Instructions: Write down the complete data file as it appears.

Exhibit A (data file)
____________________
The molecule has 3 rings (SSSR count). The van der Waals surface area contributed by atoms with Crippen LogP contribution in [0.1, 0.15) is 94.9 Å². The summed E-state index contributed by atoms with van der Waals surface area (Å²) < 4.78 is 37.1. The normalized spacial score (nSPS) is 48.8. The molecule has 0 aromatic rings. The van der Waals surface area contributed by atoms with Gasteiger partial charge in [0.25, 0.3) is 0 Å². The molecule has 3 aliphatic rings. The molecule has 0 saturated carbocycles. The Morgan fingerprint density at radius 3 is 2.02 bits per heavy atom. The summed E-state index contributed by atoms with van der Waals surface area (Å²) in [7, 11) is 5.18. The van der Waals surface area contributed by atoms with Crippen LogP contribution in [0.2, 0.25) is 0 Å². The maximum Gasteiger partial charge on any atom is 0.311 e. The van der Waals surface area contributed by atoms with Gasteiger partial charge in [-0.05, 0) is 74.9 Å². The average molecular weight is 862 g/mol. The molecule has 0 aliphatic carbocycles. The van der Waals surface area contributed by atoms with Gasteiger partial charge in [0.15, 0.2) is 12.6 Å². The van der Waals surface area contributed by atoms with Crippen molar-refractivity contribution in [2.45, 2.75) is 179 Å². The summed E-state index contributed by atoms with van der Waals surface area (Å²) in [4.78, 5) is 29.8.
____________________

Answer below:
The molecule has 3 rings (SSSR count). The van der Waals surface area contributed by atoms with Crippen LogP contribution in [0.1, 0.15) is 94.9 Å². The summed E-state index contributed by atoms with van der Waals surface area (Å²) < 4.78 is 37.1. The normalized spacial score (nSPS) is 48.8. The molecule has 0 aromatic rings. The van der Waals surface area contributed by atoms with Gasteiger partial charge in [0.25, 0.3) is 0 Å². The molecule has 3 aliphatic rings. The molecule has 0 saturated carbocycles. The Morgan fingerprint density at radius 3 is 2.02 bits per heavy atom. The summed E-state index contributed by atoms with van der Waals surface area (Å²) in [7, 11) is 5.18. The van der Waals surface area contributed by atoms with Crippen LogP contribution in [0.2, 0.25) is 0 Å². The maximum Gasteiger partial charge on any atom is 0.311 e. The van der Waals surface area contributed by atoms with Gasteiger partial charge in [-0.05, 0) is 74.9 Å². The average molecular weight is 862 g/mol. The molecule has 0 aliphatic carbocycles. The van der Waals surface area contributed by atoms with Gasteiger partial charge in [0.15, 0.2) is 12.6 Å². The van der Waals surface area contributed by atoms with Crippen molar-refractivity contribution in [2.45, 2.75) is 179 Å². The summed E-state index contributed by atoms with van der Waals surface area (Å²) in [4.78, 5) is 29.8.